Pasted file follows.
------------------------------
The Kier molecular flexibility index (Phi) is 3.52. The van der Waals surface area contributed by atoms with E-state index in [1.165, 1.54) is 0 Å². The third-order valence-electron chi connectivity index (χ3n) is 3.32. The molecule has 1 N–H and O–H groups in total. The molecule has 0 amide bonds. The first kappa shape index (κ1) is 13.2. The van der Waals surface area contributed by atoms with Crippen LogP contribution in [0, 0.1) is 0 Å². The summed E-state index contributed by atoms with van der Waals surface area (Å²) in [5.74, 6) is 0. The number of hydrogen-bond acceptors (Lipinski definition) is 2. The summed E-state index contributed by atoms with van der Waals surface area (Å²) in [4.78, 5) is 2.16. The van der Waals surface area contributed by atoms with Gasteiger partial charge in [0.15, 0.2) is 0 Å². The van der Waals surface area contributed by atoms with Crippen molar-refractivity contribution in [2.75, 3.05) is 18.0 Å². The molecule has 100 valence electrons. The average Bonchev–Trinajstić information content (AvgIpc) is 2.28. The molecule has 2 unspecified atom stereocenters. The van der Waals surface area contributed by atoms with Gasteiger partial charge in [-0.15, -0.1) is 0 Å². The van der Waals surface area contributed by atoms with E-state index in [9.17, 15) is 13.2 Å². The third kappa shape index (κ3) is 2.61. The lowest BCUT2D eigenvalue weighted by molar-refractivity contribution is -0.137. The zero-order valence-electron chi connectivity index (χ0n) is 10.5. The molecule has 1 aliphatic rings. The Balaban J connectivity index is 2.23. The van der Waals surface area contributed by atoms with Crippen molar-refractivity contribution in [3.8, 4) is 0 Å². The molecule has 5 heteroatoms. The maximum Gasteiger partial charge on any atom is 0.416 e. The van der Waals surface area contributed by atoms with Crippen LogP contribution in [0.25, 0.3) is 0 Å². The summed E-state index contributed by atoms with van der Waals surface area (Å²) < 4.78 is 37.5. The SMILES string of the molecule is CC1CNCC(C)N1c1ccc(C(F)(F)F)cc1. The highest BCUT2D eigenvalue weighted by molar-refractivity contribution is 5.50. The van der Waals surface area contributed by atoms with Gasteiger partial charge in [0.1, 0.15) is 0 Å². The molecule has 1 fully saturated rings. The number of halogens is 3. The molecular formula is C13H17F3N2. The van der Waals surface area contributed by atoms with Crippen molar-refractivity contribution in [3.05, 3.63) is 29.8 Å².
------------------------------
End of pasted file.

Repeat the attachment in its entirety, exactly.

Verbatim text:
The Kier molecular flexibility index (Phi) is 3.52. The van der Waals surface area contributed by atoms with E-state index in [1.165, 1.54) is 0 Å². The third-order valence-electron chi connectivity index (χ3n) is 3.32. The molecule has 1 N–H and O–H groups in total. The molecule has 0 amide bonds. The first kappa shape index (κ1) is 13.2. The van der Waals surface area contributed by atoms with Crippen LogP contribution in [0, 0.1) is 0 Å². The summed E-state index contributed by atoms with van der Waals surface area (Å²) in [5.74, 6) is 0. The number of hydrogen-bond acceptors (Lipinski definition) is 2. The summed E-state index contributed by atoms with van der Waals surface area (Å²) in [4.78, 5) is 2.16. The van der Waals surface area contributed by atoms with Gasteiger partial charge in [0.15, 0.2) is 0 Å². The van der Waals surface area contributed by atoms with Crippen molar-refractivity contribution in [2.75, 3.05) is 18.0 Å². The molecule has 100 valence electrons. The average Bonchev–Trinajstić information content (AvgIpc) is 2.28. The molecule has 2 unspecified atom stereocenters. The van der Waals surface area contributed by atoms with Gasteiger partial charge in [-0.15, -0.1) is 0 Å². The van der Waals surface area contributed by atoms with E-state index in [9.17, 15) is 13.2 Å². The third kappa shape index (κ3) is 2.61. The lowest BCUT2D eigenvalue weighted by molar-refractivity contribution is -0.137. The zero-order valence-electron chi connectivity index (χ0n) is 10.5. The molecule has 1 aliphatic rings. The Balaban J connectivity index is 2.23. The van der Waals surface area contributed by atoms with Crippen molar-refractivity contribution in [3.8, 4) is 0 Å². The molecule has 5 heteroatoms. The maximum Gasteiger partial charge on any atom is 0.416 e. The van der Waals surface area contributed by atoms with Crippen LogP contribution in [0.25, 0.3) is 0 Å². The summed E-state index contributed by atoms with van der Waals surface area (Å²) < 4.78 is 37.5. The SMILES string of the molecule is CC1CNCC(C)N1c1ccc(C(F)(F)F)cc1. The highest BCUT2D eigenvalue weighted by molar-refractivity contribution is 5.50. The van der Waals surface area contributed by atoms with Gasteiger partial charge in [0.1, 0.15) is 0 Å². The molecule has 1 fully saturated rings. The number of halogens is 3. The molecular formula is C13H17F3N2. The van der Waals surface area contributed by atoms with Crippen molar-refractivity contribution in [3.05, 3.63) is 29.8 Å².